Four out of eight small pickup trucks evaluated by the Insurance Institute for Highway Safety earn good ratings for occupant protection in all five IIHS crashworthiness evaluations, but the lack of an automatic emergency braking system and poor-rated headlights mean these pickups fall short of qualifying for either of the Institute’s safety awards.
IIHS engineers evaluated two body styles of each pickup — crew cab and extended cab. Crew cabs have four full doors and two full rows of seating. Extended cabs have two full front doors, two smaller rear doors and compact second-row seats. The Institute tests the two most popular versions of pickups because their performance can vary by body style. The ratings in this round of evaluations apply to 2017 models.
To assess crashworthiness, the Institute rates vehicles good, acceptable, marginal or poor, based on performance in five tests: moderate overlap front, small overlap front, side, roof strength and head restraints. IIHS also rates the performance of front crash prevention systems and headlights.
“This group of small pickups performed better in the small overlap front test than many of their larger pickup cousins,” says David Zuby, the Institute’s executive vice president and chief research officer. “The exception was the Nissan Frontier, which hasn’t had a structural redesign since the 2005 model year.”
The small overlap test is the most challenging of the IIHS crashworthiness evaluations. Added in 2012, the test replicates what happens when a vehicle runs off the road and hits a tree or pole or clips another vehicle that has crossed the center line.
The Toyota Tacoma crew cab, which Toyota calls the Double Cab, was the top performer in the small overlap test. The Tacoma crew cab earns a good rating, with good individual ratings for structure, restraints and kinematics, and all injury measures but the lower leg and foot, in which it earns acceptable. The Tacoma crew cab is the only small pickup to earn a good rating for structure in the small overlap test. Results for the extended cab, which Toyota calls the Access Cab, were similar, with the exception of an acceptable rating for structure due to some additional occupant compartment intrusion. Toyota re-engineered the Tacoma for the 2016 model year.
The Chevrolet Colorado Crew Cab and its GMC Canyon Crew Cab twin also earn good ratings for occupant protection in a small overlap front crash. The Colorado and Canyon extended cabs earn an acceptable rating.
The Colorado and Canyon were redesigned for the 2015 model year after a two-year absence from the market. Beginning with the 2017 model year, the A-pillar, lower door-hinge pillar and door sill were reinforced to improve protection in small overlap front crashes. The crew cabs’ structure and safety cage largely resisted intrusion and preserved survival space for the driver in the small overlap test. In the extended-cab tests, there was more intrusion into the driver footwell area, contributing to a poor rating for lower leg and foot protection, compared with a good lower leg and foot rating for the crew cabs.
Both the Frontier King Cab and the Frontier Crew Cab earn marginal ratings. The Frontiers are the oldest designs in this group of small pickups, with no structural changes since the 2005 model year. Beginning with 2017 models built after February, Nissan lengthened the side curtain airbags on the Frontiers to improve protection for people in small overlap front crashes. The side curtain airbag protected the dummy’s head from contact with side structure and outside objects in both the crew- and extended-cab tests. The Frontier’s structure, however, allowed considerable intrusion into the occupant compartment, compromising driver survival space. The footwell was pushed back toward the dummy’s legs nearly 17 inches in the crew-cab test and 14 inches in the extended-cab test. In a real-world crash like this, the driver would likely sustain serious injuries to the lower legs and left foot.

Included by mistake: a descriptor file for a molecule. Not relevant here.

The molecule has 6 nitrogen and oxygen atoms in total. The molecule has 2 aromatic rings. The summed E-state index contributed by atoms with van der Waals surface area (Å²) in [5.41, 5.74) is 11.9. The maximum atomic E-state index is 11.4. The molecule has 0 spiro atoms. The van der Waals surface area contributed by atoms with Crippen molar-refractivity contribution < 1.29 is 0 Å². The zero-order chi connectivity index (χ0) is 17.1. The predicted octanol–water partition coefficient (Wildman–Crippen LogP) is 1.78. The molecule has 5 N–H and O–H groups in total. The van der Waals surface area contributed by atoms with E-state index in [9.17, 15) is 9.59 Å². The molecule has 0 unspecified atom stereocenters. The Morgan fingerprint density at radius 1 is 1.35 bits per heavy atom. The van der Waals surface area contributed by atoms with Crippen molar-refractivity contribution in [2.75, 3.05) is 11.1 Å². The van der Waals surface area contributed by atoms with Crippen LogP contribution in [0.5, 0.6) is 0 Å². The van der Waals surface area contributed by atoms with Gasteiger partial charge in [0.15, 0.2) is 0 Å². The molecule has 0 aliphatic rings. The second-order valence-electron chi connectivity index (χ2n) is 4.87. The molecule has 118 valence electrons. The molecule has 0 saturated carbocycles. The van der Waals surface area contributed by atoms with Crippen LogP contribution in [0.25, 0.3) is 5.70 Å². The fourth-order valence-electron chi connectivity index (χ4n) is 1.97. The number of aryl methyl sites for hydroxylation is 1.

The Frontiers earn good ratings in the moderate overlap front, side and roof strength test and acceptable ratings for head restraints. The extended-cab versions of the Colorado and Canyon earn good ratings in the moderate overlap front, roof strength and head restraint evaluations and acceptable ratings in the side test.
Headlights are a dim spot for all the small pickups evaluated. None are available with anything other than poor-rated headlights. The Institute began rating headlights last year to encourage manufacturers to improve nighttime driving visibility and reduce glare for oncoming drivers.
“Headlights are basic but vital safety equipment. Drivers shouldn’t have to give up the ability to see the road at night when they choose a small pickup,” Zuby says.
When it comes to preventing front-to-rear crashes, only the Colorado and Canyon pickups are available with front crash prevention. The pickups are available with an optional forward collision warning system that has a basic rating for front crash prevention.
Toyota says the 2018 model Tacoma will have a standard autobrake system with pedestrian detection and upgraded headlights that include high-beam assist, which automatically switches between high beams and low beams depending on the presence of other vehicles.